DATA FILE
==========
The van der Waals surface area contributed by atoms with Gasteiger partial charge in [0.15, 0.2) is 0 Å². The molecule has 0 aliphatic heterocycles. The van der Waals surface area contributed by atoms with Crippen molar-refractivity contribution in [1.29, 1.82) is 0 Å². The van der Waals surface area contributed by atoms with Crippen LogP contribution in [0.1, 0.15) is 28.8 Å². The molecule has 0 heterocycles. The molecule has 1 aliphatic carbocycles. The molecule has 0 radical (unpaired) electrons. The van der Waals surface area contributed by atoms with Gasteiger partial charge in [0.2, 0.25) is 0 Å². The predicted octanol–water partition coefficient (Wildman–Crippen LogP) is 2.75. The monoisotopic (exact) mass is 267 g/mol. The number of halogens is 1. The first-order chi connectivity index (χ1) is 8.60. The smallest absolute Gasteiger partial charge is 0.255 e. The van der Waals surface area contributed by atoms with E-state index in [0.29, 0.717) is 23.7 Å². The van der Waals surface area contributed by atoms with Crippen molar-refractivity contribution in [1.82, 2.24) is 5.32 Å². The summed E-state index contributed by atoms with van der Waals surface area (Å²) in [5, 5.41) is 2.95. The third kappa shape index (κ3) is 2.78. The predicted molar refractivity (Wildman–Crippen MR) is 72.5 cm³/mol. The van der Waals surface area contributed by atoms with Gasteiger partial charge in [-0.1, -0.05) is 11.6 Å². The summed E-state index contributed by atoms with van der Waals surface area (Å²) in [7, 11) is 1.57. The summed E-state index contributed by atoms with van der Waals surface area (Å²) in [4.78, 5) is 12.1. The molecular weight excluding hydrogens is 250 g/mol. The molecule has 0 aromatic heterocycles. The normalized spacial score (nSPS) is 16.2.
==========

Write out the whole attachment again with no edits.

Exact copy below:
The van der Waals surface area contributed by atoms with Gasteiger partial charge in [0.15, 0.2) is 0 Å². The molecule has 0 aliphatic heterocycles. The van der Waals surface area contributed by atoms with Crippen molar-refractivity contribution in [1.29, 1.82) is 0 Å². The van der Waals surface area contributed by atoms with Crippen LogP contribution in [0.1, 0.15) is 28.8 Å². The molecule has 0 heterocycles. The molecule has 1 aliphatic carbocycles. The molecule has 0 radical (unpaired) electrons. The van der Waals surface area contributed by atoms with Gasteiger partial charge in [0.2, 0.25) is 0 Å². The predicted octanol–water partition coefficient (Wildman–Crippen LogP) is 2.75. The monoisotopic (exact) mass is 267 g/mol. The number of halogens is 1. The first-order chi connectivity index (χ1) is 8.60. The smallest absolute Gasteiger partial charge is 0.255 e. The van der Waals surface area contributed by atoms with E-state index in [0.29, 0.717) is 23.7 Å². The van der Waals surface area contributed by atoms with Crippen molar-refractivity contribution in [1.82, 2.24) is 5.32 Å². The summed E-state index contributed by atoms with van der Waals surface area (Å²) in [5, 5.41) is 2.95. The third kappa shape index (κ3) is 2.78. The predicted molar refractivity (Wildman–Crippen MR) is 72.5 cm³/mol. The van der Waals surface area contributed by atoms with Gasteiger partial charge in [-0.1, -0.05) is 11.6 Å². The summed E-state index contributed by atoms with van der Waals surface area (Å²) in [7, 11) is 1.57. The summed E-state index contributed by atoms with van der Waals surface area (Å²) in [4.78, 5) is 12.1. The molecular weight excluding hydrogens is 250 g/mol. The molecule has 0 aromatic heterocycles. The normalized spacial score (nSPS) is 16.2.